Since we find that the statements included in the written reports to the insurers are protected by qualified privilege, we need not address defendant's alternative arguments regarding opinion and innocent construction.
The scope of protection afforded by qualified privilege, however, can be exceeded, thereby abusing and thus defeating the privilege. Therefore, the inquiry next becomes whether or not the privilege was abused.
Whether the privilege was abused is generally a question of fact to be determined by the jury. ( Kuwik, 156 Ill.2d at 27, 30.) To prove an abuse of the qualified privilege, the defamation plaintiff must show a direct intention to injure another or a reckless disregard of the defamation plaintiff's rights and of the consequences that may result to him. ( Kuwik, 156 Ill.2d at 30, relying on Bratt v. International Business Machines Corp. (1984), 392 Mass. 508, 514, 467 N.E.2d 126, 131.) "[A]n abuse of a qualified privilege may consist of any reckless act which shows a disregard for the defamed party's rights, including the failure to properly investigate the truth of the matter, limit the scope of the material, or send the material to only the proper parties." Kuwik, 145 Ill.2d at 30.
Plaintiff would have us remand the case for further proceedings to determine whether defendant abused the scope of the qualified privilege based on two arguments: (1) the substance of the insurance reports exceeded the scope of the material by not limiting the statements therein to the subject patient but rather by including general statements as to defendant's knowledge of plaintiff, and (2) the material was improperly sent to both the insurers and the claimants.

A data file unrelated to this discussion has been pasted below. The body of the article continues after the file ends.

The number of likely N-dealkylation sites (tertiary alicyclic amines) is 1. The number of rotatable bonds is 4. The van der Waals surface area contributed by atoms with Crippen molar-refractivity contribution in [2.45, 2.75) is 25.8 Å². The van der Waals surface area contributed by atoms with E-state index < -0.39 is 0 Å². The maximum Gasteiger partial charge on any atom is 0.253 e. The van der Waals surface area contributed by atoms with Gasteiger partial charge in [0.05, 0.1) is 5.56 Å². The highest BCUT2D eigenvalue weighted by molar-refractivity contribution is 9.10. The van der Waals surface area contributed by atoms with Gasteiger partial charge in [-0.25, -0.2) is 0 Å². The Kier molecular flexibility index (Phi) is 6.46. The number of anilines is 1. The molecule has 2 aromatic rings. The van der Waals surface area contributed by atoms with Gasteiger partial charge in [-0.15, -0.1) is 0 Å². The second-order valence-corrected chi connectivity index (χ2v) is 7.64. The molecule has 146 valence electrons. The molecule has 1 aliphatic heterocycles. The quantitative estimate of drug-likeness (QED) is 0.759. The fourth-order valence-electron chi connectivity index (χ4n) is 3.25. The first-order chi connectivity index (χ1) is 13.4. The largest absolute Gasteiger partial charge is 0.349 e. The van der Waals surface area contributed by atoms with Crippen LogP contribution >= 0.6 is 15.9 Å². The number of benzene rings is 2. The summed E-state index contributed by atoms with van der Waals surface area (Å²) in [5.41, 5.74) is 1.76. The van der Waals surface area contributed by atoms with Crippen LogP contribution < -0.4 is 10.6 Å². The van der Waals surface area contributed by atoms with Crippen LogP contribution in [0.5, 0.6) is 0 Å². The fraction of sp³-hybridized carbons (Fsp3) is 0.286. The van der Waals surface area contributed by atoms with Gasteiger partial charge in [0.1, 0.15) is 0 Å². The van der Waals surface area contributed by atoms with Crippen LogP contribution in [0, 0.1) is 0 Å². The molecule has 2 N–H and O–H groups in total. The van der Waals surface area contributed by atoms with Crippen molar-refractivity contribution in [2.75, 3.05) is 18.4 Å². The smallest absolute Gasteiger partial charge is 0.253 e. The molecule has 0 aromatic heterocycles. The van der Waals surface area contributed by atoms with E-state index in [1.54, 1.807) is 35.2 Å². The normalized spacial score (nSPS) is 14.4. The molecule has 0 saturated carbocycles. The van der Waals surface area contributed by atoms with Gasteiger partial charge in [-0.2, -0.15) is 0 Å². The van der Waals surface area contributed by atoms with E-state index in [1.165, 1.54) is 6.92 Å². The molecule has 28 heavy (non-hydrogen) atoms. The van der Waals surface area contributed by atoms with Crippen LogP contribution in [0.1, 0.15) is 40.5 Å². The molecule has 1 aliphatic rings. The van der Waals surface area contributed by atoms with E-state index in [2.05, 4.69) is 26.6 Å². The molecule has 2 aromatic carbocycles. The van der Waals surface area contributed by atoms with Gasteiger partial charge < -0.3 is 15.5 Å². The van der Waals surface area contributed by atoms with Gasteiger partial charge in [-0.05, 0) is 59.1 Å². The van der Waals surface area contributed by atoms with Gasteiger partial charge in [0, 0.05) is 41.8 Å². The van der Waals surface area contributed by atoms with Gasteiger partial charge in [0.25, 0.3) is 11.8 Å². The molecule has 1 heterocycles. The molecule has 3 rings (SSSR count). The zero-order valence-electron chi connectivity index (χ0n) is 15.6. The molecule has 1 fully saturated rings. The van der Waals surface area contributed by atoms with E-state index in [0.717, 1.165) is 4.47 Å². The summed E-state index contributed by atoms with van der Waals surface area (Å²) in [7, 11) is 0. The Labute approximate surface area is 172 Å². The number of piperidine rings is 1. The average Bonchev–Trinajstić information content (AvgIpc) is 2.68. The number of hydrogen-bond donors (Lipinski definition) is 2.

We believe that both assertions advanced by plaintiff are meritless. First, the content of the reports at issue clearly evaluates the patients for which the reports were ordered. Defendant's statements which, in a general manner, advised the insurers of his prior experience with plaintiff, necessarily fall within the permissible scope of such report since the very reason for the report is to determine the validity of and the need for the treatment prescribed by plaintiff. To ignore past experiences with the same physician commands defendant to perform his job while wearing blinders and to require a myopic vision which serves only to obstruct the exact process which the worker's compensation claimants seek to advance.